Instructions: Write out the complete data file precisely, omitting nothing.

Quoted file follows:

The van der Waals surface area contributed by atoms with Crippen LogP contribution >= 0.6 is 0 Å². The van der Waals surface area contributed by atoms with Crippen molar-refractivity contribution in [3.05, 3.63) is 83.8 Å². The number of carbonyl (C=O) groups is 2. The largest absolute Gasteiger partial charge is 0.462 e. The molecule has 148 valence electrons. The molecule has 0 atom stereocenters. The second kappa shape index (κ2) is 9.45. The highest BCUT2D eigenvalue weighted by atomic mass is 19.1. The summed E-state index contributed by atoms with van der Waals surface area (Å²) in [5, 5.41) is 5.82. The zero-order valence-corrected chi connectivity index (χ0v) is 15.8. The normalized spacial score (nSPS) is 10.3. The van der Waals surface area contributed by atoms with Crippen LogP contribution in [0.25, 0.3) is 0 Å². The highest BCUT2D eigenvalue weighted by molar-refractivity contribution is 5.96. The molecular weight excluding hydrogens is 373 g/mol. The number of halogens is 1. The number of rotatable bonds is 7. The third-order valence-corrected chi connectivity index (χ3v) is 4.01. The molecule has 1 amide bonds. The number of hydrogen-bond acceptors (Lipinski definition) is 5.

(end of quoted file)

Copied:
The van der Waals surface area contributed by atoms with Crippen LogP contribution >= 0.6 is 0 Å². The van der Waals surface area contributed by atoms with Crippen molar-refractivity contribution in [3.05, 3.63) is 83.8 Å². The number of carbonyl (C=O) groups is 2. The largest absolute Gasteiger partial charge is 0.462 e. The molecule has 148 valence electrons. The molecule has 0 atom stereocenters. The second kappa shape index (κ2) is 9.45. The highest BCUT2D eigenvalue weighted by atomic mass is 19.1. The summed E-state index contributed by atoms with van der Waals surface area (Å²) in [5, 5.41) is 5.82. The zero-order valence-corrected chi connectivity index (χ0v) is 15.8. The normalized spacial score (nSPS) is 10.3. The van der Waals surface area contributed by atoms with Crippen LogP contribution in [0.25, 0.3) is 0 Å². The highest BCUT2D eigenvalue weighted by molar-refractivity contribution is 5.96. The molecular weight excluding hydrogens is 373 g/mol. The number of halogens is 1. The number of rotatable bonds is 7. The third-order valence-corrected chi connectivity index (χ3v) is 4.01. The molecule has 1 amide bonds. The number of hydrogen-bond acceptors (Lipinski definition) is 5.